Zurich defender Loris Benito managed to grab the animal, but was promptly bitten. The marten then made a dash into the stands before running back down onto the field. He was ultimately caught by a goalie, who sensibly wore gloves in preparation for wild animal attacks. Video of the play is definitely worth a gander:
Today in Things That Don’t Bode Well for Humanity’s Future, MIT researchers have designed a robot “cheetah” that can rival its real-world counterpart in running efficiency. While most legged robots, such as Boston Dynamic’s “Big Dog,” are weighed down by heavy gasoline engines, hydraulics, or large battery packs, MIT’s “cheetah,” which we will call "Cheetor," uses lightweight electric motors in its shoulders that produce high torque with little wasted energy.
According to assistant professor Sangbae Kim, this advance in energy efficiency will allow robots like Cheetor to be self-sufficient aides in emergency situations. “In order to send a robot to find people or perform emergency tasks, like in the Fukushima disaster, you want it to be autonomous,” says Kim. “One of the reasons why people think it’s impossible to make an electric robot that does this is because efficiencies have been pretty bad.”
In addition to its lightweight frame (just 70 pounds), and high-efficiency motor, Cheetor also uses a kinetic feedback loop to power itself, much like the regenerative braking process in electric cars. As the robot’s legs strike the ground, its electric motors capture the energy and feed it back into the system, further powering Cheetor’s ascent to supremacy.
In other news, global leaders announced today “it’s pretty much time to just pack it in, you guys,” adding, “I mean, have you seen these things? Jeez.”
Ever wondered what it would be like to fall off a mountain? Now you have some idea, courtesy of a British ice climber whose 330-foot fall was captured by his helmet camera. Mark Roberts, 47, was climbing Parsley Fern Gulley, an easy route on one of Wales' highest mountains, late last month when a falling chunk of ice knocked him off his stance and sent him sliding down the mountain.
Roberts finally came to a stop when his pack and crampons caught on a ledge. "I was a little dazed and knew there was some damage to my ankles, which were fairly painful if they were moved," he told the BBC. A mountain rescue team, which was training nearby, quickly reached Roberts, and he was soon flown out by Royal Air Force helicopter.
It's hard to believe it after watching this, but he got away with just a broken ankle.
The vehicle suddenly turned left, cutting across Jalabert who had the right of way, the police said.
The 41-year-old suffered several fractures and was briefly unconscious when the emergency services arrived.
He was transferred to hospital to undergo surgery, a source close to the former rider told French radio RTL.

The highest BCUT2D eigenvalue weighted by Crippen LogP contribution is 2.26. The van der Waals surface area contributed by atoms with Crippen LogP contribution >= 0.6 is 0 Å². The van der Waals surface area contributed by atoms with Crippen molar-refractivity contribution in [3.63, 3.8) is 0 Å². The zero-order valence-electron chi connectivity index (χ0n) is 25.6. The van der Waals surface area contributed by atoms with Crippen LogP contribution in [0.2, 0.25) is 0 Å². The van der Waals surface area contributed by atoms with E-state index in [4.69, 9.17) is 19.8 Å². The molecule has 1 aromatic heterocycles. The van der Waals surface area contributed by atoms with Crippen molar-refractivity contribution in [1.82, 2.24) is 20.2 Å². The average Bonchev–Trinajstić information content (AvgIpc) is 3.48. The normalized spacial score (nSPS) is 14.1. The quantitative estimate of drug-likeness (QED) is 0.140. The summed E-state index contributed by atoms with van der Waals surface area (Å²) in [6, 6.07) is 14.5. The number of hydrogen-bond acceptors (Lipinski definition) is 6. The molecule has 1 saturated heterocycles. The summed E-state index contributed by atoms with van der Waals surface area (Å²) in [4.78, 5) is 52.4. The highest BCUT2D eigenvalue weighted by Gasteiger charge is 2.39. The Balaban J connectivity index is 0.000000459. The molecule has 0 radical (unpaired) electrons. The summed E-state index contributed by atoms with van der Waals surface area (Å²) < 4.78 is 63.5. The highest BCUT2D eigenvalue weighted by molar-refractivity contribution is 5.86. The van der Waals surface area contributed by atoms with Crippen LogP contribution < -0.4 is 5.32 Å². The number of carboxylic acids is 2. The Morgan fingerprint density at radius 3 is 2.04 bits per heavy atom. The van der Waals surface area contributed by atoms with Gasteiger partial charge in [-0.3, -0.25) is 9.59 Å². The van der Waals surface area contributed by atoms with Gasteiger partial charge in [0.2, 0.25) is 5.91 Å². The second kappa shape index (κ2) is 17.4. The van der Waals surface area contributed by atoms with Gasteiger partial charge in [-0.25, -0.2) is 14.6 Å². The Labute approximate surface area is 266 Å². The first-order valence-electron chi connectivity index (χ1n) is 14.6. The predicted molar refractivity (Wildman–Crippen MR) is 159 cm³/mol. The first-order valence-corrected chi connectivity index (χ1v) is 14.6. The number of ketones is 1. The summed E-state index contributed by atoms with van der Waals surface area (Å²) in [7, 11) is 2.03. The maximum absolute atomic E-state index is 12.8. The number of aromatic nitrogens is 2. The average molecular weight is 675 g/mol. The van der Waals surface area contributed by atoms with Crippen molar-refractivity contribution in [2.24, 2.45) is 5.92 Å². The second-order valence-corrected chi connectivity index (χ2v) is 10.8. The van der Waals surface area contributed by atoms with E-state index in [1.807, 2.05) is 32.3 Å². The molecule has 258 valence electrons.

While it appears that Jalabert will recover—and while he’s no longer a professional cyclist—this accident still gets at a larger, un-answered question that’s swirling around the cycling world, as Caty Enders wrote earlier this year after South African Olympic mountain biker Burry Stander was killed by a taxi:
Considering the number of high-profile—and often tragic—cyclist/car collisions in the past couple years (Iñaki Lejarreta, killed; Bradley Wiggins, injured; Euskaltel Cabedo, killed; Carla Swart, killed—too many to name) have training rides become the most dangerous element of any pro sport? And what will it take for that to change?
Ted Ligety won two golds in Austria. Photo: Fotoblitz1/Flickr
American skier Ted Ligety clinched his fourth World Cup in Giant Slalom after winning his fifth event of the season on Saturday. "To win here again is a super cool feeling," said Ligety, who has won in Kranjska Gora five times and claimed the GS title with one event left in the season. "I am really proud of that."
Ligety stood on the podium in all seven GS events this season, a feat last accomplished by Michael von Gruenigen of Switzerland in 1995-96. Ligety dominated despite being vocally opposed to a rule change in ski length and shape effected by the FIS this season.
In 2011, the FIS announced a change to require longer, straighter skis for safety purposes in the 2012/2013 season. Ligety said the change was unfounded and doubted whether it would lead to fewer injuries. Once the season started, he won some races so handily that other skiers asked the FIS to check his skis. The FIS said they met regulations. Ligety said that the new regulations gave him an advantage over other skiers.
"It takes a little bit different technique," Ligety said. "A lot of guys are trying to ski like they did in the past, but that makes them much slower in many conditions. I can ski pretty similar to the way I did before as my technique matches up better with these skis."
To read about Ligety's original disagreement with the FIS, read the 2011 story, "Behind the Curve." For more on Ligety's win this season, visit ESPN.
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